Graaff-Reinet Heritage Route
Graaff-Reinet Heritage Route

Heritage Route


Heritage Route Information

Heritage is broader than buildings: it is our link to the past. Heritage includes among other things the following: cultural landscapes, graves, sites of conflicts, patterns of development, large tracts of land reflecting traditional ways of life, places associated with written or oral histories and many more. What has Graaff Reinet got to offer?

Named after Cornelis Jacob van de Graaf and his wife Cornelia Reynet, “de Wiljdgelegen Colonie van Graaff-Reinet" was established in 1786 and is one of two towns in South Africa named after Dutch governors. This was the fourth magisterial district to be proclaimed in South Africa and as a result received a "drostdy" or seat of local government.

For years it was a certain stopover for every traveler to the interior. Graaff Reinet has experienced four changes of supreme government (including the proclamation of the so-called "Republic of Graaff-Reinet") and at times it has been the focal point of insurgence, political tension and border wars along its eastern frontier. It was visited and described by such early travelers as Barrow, Burchell, Lichtenstein and Moffat. In the mid-nineteenth century the town was one of the starting points for the exodus of the Voortrekkers. Some of the farms tell something of the lives of famous voortrekkers such as Damesfontein Farm, established by Piet Retief’s cousin in 1838. Five generations later the Retief family still run the farm. Andries Pretorius of Blood River fame, farmed at Letskraal from 1818 to 1838.  This homestead has changed very little since his departure.

From the late eighteenth century right up to the arrival of the railway, a century later, Graaff-Reinet was a bustling trading centre, and in 1865 there were sixty-four recognised public 'outspans' (a place where travelers could rest and refresh their animals, as well as unharness them from the ox wagons or carts). Inns were established at many of the 'outspans' for the convenience of travelers. Today you will find a vast selection of accommodation to suit your needs.

The Drostdy Hotel, built on the original site of the original residence of the landdrost (magistrate’s court), dates from 1806. Part of the hotel is formed by the restored Stretch’s Court, a lane of Cape Dutch cottages that housed labourers in the 1850’s and now accommodates the hotel’s guests.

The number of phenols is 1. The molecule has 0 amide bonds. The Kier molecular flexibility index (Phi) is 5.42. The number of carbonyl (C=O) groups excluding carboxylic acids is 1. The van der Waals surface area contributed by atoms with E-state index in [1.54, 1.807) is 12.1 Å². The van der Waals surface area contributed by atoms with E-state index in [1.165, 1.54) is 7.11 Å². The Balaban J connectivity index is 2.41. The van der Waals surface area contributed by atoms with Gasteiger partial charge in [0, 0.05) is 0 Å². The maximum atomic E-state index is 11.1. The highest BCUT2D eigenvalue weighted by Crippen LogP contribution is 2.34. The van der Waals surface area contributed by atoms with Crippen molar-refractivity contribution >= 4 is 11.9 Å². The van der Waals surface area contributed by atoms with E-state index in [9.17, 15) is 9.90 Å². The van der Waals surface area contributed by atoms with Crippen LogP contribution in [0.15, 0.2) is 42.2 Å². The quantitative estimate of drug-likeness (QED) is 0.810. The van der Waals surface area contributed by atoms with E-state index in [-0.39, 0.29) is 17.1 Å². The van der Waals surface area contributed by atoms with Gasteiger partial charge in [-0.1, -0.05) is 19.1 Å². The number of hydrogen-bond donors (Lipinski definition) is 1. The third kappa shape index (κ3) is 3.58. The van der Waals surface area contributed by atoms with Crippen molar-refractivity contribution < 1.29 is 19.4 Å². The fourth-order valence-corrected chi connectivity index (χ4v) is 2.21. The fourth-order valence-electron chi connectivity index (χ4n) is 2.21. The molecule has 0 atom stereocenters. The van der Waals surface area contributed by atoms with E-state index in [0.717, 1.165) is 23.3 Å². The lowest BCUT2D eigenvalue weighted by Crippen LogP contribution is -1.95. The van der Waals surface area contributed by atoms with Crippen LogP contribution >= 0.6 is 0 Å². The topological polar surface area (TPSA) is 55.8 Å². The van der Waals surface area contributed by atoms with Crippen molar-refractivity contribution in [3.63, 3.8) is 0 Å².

Graaff-Reinet is justly renowned for its attractive and well-preserved historic homes and buildings. Several well-known people have emerged from Graaff Reinet, including Lord Somerset, Robert Sobukwe, Beyers Naude, Dr Anton Rupert and Anna Neethling Pohl. Robert Sobukwe’s widow still resides here, and ironically the building that once housed the Graaff-Reinet Commandos, is now named after the former Pan African Congress leader.

Come and step back in time and experience the magic, the stories and the legends of the area.

For further information on Graaff-Reinet`s history see the Activities listing on the Home Page.

 

DISCOVER GRAAFF – REINET

A HERITAGE WALK ( TAKES APPROX AN HOUR)

The Drostdy Hotel, Parsonage Street,

John Rupert Little Theatre, Reinet House,

Urquhart House, The Anglican Church,

Te Water House, The Old Library,

Hester Rupert Museum

From the Magistrates Court in Church Street up Parliament Street through the Drostdy to Parsonage Street on to Murray and Somerset Street back into Church Street.

Church Street is where Graaff – Reinet started as a linear development in an “assemblage of mud huts making a kind of street.

Turn right into Parliament Street at the Post Office. Notice the restored cottages on your right with Kromm’s Inn, part of the Drostdy Hotel complex on your left. At Bourke Street turn left and left again into Stretch’s Court.